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Title: Stakeholder created value : outcomes of CSR programme in the community : a case study of the Business Class programme in Wales
Author: Nyaupane, Ravindra
ISNI:       0000 0004 9353 3681
Awarding Body: Swansea University
Current Institution: Swansea University
Date of Award: 2018
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This thesis primarily informs how activities carried out at the intersection of business and society in the form of corporate community programmes — create value to multiple stakeholders, and suggests how to measure it comprehensively, accurately and appropriately. The thesis is framed by the fields of Corporate Social Responsibility (CSR) and stakeholder theory. Both of these have a moral component and therefore foundational work informing business ethics. This thesis also evaluates how impact is currently measured, finding that the vast majority of frameworks are corporate-centric. The overall philosophical position of this research is pragmatism and the research strategy is case study. Data collected from the Business Class programme in Wales and analysis have qualitative approach; drawing on and synthesising variety of data from diverse sources. The main sources of data were in-depth interviews with diverse participants. The outcome of this research challenges the notion of value creation, a language shaped by businesses – to show that all stakeholders including businesses and community participate, co-contribute, draw and can co-valuate corporate community programme often in a multi-stakeholder setting; thereby expanding the stakeholder theory. It further challenges the notion of corporate social responsibility, often characterised as one way gift from businesses to society – by showing that businesses (like other stakeholders) give as well as gain from the society. While these issues are known to an extent from existing CSR research but this thesis goes further to uncover the complexity of the stakeholder networks, relationship and contexts that inform value creation and measurement approaches. The thesis argues that stakeholders involved in a programme have multiple perspectives and their co-valuation of programme or activity gives an integrated and realistic picture of the amount and quality of diverse value created, beyond the financial outcome of an activity. Furthermore, it develops the concept of net value and evaluation tools to measure value – where multiple factors such as attribution, counterfactual and complexity need to be taken into account – in order to establish ultimate value that is comprehensive, accurate and mutually agreed.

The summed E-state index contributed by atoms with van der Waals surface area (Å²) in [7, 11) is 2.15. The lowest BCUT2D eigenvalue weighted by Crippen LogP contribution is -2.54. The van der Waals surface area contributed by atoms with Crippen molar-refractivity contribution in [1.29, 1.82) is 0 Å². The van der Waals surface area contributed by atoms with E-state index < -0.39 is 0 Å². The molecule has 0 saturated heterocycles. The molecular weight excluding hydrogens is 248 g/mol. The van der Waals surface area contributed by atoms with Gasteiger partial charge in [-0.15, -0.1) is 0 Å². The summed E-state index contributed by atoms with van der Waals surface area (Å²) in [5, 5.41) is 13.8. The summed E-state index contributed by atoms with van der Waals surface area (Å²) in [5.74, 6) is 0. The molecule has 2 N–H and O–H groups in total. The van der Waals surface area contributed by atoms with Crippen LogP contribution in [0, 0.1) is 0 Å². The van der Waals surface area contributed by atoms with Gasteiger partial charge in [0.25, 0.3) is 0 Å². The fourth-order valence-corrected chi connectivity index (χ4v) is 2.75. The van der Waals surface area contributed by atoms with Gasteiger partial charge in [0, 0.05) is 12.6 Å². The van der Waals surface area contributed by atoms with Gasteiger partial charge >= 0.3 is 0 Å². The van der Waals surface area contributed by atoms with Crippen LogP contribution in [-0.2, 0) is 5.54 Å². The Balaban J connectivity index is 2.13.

Supervisor: Brooks, Simon ; Organ, Kate Sponsor: Not available
Qualification Name: Thesis (Ph.D.) Qualification Level: Doctoral